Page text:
The Devourer of Souls awaited, and having experienced this from a Rogue melee DPS vantage point, I didn’t like my chances of moving him around correctly, and living through the various don’t-argues this guy delivers.

We wiped on our first attempt, but weren’t discouraged. I found that the tanking vantage point was actually a bit easier than DPS – at least I knew when the guy was facing me, something I found confusing when slice ‘n’ dicing him due his multi-faceted face.

Our second attempt went much better, and we managed to down him (but barely!). I’d blown every single cooldown, and our Shaman was down to 4% mana when our foe dropped. The hoots could be heard all the way to the Halls of Relection, two instances hence.

It’s fair to say that this was thrilling stuff. It felt great to be working as a Guild team, on the edge of our ability/gear.

What was really interesting to me was that this was all in normal 5-man mode. There’s obviously recognition and challenge for world firsts (both alleged and legit) and 25 man hard modes, but for the  ‘hard core casuals’ (otherwise known as the majority), I’d suggest that taking on the normal mode progression is just as rewarding. You still see all the content, still get epic upgrades, still have a huge challenge and still have to work hard on your tactics and awareness. Plus if you clear all the normal modes, there’s no doubt you’ll be ready for 10 man’s next.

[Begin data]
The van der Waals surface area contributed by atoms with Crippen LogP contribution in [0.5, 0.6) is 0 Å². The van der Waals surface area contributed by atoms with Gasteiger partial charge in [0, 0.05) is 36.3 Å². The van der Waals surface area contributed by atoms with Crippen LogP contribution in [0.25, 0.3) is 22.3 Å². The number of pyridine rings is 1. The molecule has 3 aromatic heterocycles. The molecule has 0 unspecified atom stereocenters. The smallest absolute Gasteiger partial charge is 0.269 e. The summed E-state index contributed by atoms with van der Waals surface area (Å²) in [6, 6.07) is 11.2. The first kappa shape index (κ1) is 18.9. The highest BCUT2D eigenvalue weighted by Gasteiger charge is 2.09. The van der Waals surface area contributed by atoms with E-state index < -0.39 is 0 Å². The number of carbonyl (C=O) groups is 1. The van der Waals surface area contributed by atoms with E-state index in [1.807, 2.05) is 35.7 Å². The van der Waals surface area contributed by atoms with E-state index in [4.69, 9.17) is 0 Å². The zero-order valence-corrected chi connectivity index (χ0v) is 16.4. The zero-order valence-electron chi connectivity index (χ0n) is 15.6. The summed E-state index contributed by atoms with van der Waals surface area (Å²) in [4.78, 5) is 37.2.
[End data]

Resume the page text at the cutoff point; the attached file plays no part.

There’s a tendancy to think that if you’re not running at least Heroics, you’re not really playing. Which is just plain wrong – if normal mode is hard for your group, normal mode is the right level to be playing at and more importantly, enjoying. Throw yourself into the deep end of normal mode ICC. It may not be Ensidia depth, but it’s still pretty deep!

Every game needs Tauren

A friend recently decided to (re)start a Dungeon & Dragons group (using the Pathfinder ruleset). Having had a fairly lengthy break from roleplaying, it’s refreshing and inspiring to read through the core rulebook and dream up characters and classes. Should I play a straight-up Fighter? Or mix it up with a little Barbarian action? Or maybe stretch out and introduce the religious power of the Paladin or Cleric. Can the basic Fighter class really be balanced when compared to all the extra goodies the other melee roles bring?

Good stuff. But there was one problem: you can’t play a Tauren.

Humans, pah. Half-orcs, elves, halflings, gnomes, zzzz. A dwarven warrior, hmm, maybe. But what I really wanted was a Tauren. Blizzard absolutely nailed it when they designed the mighty hooved ones, creating an iconic and emotionally involving new race. And one that doesn’t have it roots in the brilliant but saturated Tolkein racial templates.